You can replace the word "seduce" with "get them to have consensual sex with you." "Get" in the context I am using basically implies "coerce." The point does rely on the possibility of convincing someone they want the same thing you want. The catch is that such a sexual encounter satisfies the term "consensual sex." They completely, and of their own volition, consented to having sex. The original point asks if there is validity in condemning sex with children because they are easy to coerce. In other words, is the criterion of "consensual" too easy to manipulate?
5Alicorn
I don't think the word "coerce" has the right implications here. It sounds like what you're going for is more along the lines of "entice". Coercion arguably invalidates consent even with adults.
2MrHen
Ooh, yes, you are very right. Apologies.
3JulianMorrison
OK, so, we'll go with entice. Enticing would usually mean suggesting the activity is intrinsically desirable, offering a trade, asking pretty please, making a dare, or etc. We'll assume the child's mind is changed by the enticement. Why would that change not simply be valid?
0MrHen
Is it valid when considering kidnapping?
2JulianMorrison
Didn't we already beat that one to death? The child's volition isn't all that's involved with kidnapping. It isn't directly comparable.
1MrHen
I keep coming back to kidnapping because the I think the example fits. I have been trying to avoid getting into super picky details because I consider the details to be obvious. I apologize for being obtuse. If I stop by the local pool and convince a kid to take a trip with me and feed it ice-cream, take it to the zoo, and then return the kid to the pool before anyone else notices, was the kidnapping wrong? Would you even call it kidnapping? If someone found out after the fact and charged me with kidnapping, could I use the defense, "But the kid liked it! It was fun and no harm was done!"? This is from an above comment you made: You say that the reason kidnapping is wrong is because the parents will worry. Parents worry about all sorts of things and most of them were not made illegal. Many parents would worry if their child was having sex with an adult. If you really don't like the example we can just skip to the abstract view. If I consciously manipulate someone into wanting a particular something, can I use their desire as a justification for my actions? Or, if I brainwash them into having sex with me, is it considered consent? What are the current laws about consent under the influence of alcohol? That also seems relevant. What about people with mental handicaps? The basic point is that "consent" is not a cut and dry excuse. Consent can be manipulated and it is much easier to manipulate consent out of a child than an adult. This is not an argument one way or the other, but merely asking if consent from children should mean the same thing as consent from adults.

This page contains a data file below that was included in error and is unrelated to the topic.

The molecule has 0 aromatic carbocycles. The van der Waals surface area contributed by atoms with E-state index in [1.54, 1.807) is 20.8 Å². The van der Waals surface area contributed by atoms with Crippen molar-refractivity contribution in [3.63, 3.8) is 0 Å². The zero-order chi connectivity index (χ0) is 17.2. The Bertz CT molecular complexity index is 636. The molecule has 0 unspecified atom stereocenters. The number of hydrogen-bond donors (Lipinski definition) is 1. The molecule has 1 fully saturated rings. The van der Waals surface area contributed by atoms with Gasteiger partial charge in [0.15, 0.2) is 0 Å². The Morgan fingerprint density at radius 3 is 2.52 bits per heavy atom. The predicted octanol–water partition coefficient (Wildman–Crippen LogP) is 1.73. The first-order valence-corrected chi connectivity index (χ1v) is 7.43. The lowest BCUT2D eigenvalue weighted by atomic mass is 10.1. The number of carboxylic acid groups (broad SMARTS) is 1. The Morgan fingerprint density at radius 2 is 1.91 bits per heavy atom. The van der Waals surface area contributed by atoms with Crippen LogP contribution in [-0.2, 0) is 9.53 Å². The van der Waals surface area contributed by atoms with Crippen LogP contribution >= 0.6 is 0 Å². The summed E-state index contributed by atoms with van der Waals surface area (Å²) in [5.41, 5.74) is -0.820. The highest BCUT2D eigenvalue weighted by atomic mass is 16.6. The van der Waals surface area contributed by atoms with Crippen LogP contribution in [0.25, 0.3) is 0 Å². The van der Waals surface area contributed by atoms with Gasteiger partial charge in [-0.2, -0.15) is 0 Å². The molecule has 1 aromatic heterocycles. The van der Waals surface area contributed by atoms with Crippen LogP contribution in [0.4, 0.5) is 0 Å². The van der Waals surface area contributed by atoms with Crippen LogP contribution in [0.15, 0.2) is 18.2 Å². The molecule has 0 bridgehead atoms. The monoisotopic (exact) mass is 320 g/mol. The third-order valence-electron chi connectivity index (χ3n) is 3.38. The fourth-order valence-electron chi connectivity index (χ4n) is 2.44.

-1byrnema
The American Psychiatric Association explicitly states that children cannot give consent. The problem is that children are completely dependent upon adults, and they see any friendly adult as a caretaker, especially if the parent gives permission to be with that adult or there is any physical affection. Individual kids vary in their sophistication, and it depends on the age of the child, but most kids cannot tell the difference between "do this please so I will be happy" and "do this please so I will take care of you / love you / keep you safe". It just activates the same "I-need-to-listen-for-survival" pathway either way. It is a relevant observation that when a child feels less safe with an adult, they will usually be more agreeable. A first sign of abuse is often lack of agreeability or hostility in response to requests noticed in school.
5Alicorn
Is there a special reason the American Psychiatric Association should be considered an authority on ethics? They can inform us of the empirical facts, of which "children who feel unsafe are agreeable" is one, but "children cannot give morally relevant consent to sexual activity" does not follow instantly and obviously from that statement.